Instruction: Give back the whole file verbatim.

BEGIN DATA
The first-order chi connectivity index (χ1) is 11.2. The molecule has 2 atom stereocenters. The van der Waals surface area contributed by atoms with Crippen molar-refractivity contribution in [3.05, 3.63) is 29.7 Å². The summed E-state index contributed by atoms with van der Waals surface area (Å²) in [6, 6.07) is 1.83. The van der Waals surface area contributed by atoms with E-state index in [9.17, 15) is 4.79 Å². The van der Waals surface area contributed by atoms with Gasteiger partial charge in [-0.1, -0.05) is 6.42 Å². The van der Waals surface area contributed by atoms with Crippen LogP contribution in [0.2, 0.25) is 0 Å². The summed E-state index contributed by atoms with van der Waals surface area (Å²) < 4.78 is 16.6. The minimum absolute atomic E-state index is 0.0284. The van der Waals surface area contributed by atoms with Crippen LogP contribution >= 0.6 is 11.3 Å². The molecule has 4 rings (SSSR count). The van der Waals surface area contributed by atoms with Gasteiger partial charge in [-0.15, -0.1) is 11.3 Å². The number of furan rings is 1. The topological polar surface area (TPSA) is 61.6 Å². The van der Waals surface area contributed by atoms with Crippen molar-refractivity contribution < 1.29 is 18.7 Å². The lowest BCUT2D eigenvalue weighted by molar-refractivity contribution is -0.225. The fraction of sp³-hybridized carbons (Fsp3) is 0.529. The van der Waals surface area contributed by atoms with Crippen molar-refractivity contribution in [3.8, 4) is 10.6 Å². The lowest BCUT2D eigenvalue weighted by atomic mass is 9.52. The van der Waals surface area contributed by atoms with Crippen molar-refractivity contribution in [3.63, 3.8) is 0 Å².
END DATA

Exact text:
The first-order chi connectivity index (χ1) is 11.2. The molecule has 2 atom stereocenters. The van der Waals surface area contributed by atoms with Crippen molar-refractivity contribution in [3.05, 3.63) is 29.7 Å². The summed E-state index contributed by atoms with van der Waals surface area (Å²) in [6, 6.07) is 1.83. The van der Waals surface area contributed by atoms with E-state index in [9.17, 15) is 4.79 Å². The van der Waals surface area contributed by atoms with Gasteiger partial charge in [-0.1, -0.05) is 6.42 Å². The van der Waals surface area contributed by atoms with Crippen LogP contribution in [0.2, 0.25) is 0 Å². The summed E-state index contributed by atoms with van der Waals surface area (Å²) < 4.78 is 16.6. The minimum absolute atomic E-state index is 0.0284. The van der Waals surface area contributed by atoms with Crippen LogP contribution >= 0.6 is 11.3 Å². The molecule has 4 rings (SSSR count). The van der Waals surface area contributed by atoms with Gasteiger partial charge in [-0.15, -0.1) is 11.3 Å². The number of furan rings is 1. The topological polar surface area (TPSA) is 61.6 Å². The van der Waals surface area contributed by atoms with Crippen molar-refractivity contribution < 1.29 is 18.7 Å². The lowest BCUT2D eigenvalue weighted by molar-refractivity contribution is -0.225. The fraction of sp³-hybridized carbons (Fsp3) is 0.529. The van der Waals surface area contributed by atoms with Crippen molar-refractivity contribution in [3.8, 4) is 10.6 Å². The lowest BCUT2D eigenvalue weighted by atomic mass is 9.52. The van der Waals surface area contributed by atoms with Crippen molar-refractivity contribution in [3.63, 3.8) is 0 Å².